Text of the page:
Our Tip Sheet, Recognizing the Signs of Labor breaks down the clues that could indicate that your body is preparing for labor, when labor will start soon, when labor has started and when baby is on the way!
(Note: you may not experience all of these signs of labor. But we have grouped them to help you figure out what each sign means to your unique pregnancy.)
Keep this info handy!
Get A printable copy of the lamaze Tip Sheet: Recognizing The Signs of LaboR.
Signs that your body is preparing for labor.
- Feeling that the baby has dropped lower.
- Belly tightening that comes and goes.
- Nesting urge.
- Increasing backache.
Signs that your labor may start within a few days.
- Increase in discharge (clear, pink, or slightly bloody)
- Soft bowel movements.
- Difficulty sleeping.
- Frequent contractions that come and go.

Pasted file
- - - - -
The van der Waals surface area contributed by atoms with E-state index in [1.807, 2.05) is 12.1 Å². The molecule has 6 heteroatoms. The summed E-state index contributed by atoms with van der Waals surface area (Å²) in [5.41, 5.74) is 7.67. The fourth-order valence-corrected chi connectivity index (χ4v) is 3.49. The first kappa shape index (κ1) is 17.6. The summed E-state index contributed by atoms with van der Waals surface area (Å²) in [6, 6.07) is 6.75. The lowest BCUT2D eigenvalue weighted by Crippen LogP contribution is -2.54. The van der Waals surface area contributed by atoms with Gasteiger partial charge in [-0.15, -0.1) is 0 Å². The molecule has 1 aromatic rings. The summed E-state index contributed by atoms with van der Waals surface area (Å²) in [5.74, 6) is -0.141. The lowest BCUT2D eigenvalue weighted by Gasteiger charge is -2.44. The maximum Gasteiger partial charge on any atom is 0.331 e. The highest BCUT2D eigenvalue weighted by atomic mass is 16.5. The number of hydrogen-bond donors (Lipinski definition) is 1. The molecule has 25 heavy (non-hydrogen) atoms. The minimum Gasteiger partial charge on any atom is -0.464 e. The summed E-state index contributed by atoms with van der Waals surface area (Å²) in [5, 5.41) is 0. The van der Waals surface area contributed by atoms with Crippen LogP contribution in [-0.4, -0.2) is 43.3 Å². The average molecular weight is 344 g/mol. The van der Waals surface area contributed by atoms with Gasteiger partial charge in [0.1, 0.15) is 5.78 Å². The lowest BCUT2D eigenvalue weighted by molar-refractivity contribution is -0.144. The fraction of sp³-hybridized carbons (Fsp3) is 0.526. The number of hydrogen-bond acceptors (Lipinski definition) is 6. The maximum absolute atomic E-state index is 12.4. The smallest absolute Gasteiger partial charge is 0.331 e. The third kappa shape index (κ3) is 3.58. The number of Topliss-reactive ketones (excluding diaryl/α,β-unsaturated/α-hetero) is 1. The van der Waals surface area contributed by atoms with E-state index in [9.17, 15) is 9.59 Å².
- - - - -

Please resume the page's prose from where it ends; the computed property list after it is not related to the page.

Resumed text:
Signs that labor has probably started
- Contractions that are growing longer, stronger, and closer together.
- Contractions that don’t go away even if you move, change positions or take a shower.
- You may find it difficult to walk and talk during contractions.
- Cervical change – Progressive opening and thinning of the cervix (can be through a pelvic exam with your healthcare provider).
Signs of labor starting.
- Your water breaks – it may be a trickle or a gush.
- You can no longer walk and talk during contractions.
- Contractions are regular and 20 minutes or less apart.
When to contact your healthcare provider
- Every person’s situation is unique to them. Ask them for specific instructions and a phone
number to call.
- When timing contractions shows that they are about four minutes apart, lasting for about a minute, and this has been going on for about an hour
- If you have any concerns about yourself or baby
- Decreased movement of the baby
- Bright red bleeding like a period (light mucousy spotting is a normal sign of labor)
- Very bad headache
PLEASE NOTE: If you are not at least 37 weeks pregnant and you have four or more regular contractions in an hour or break your water, contact your health care provider as you may be in preterm labor.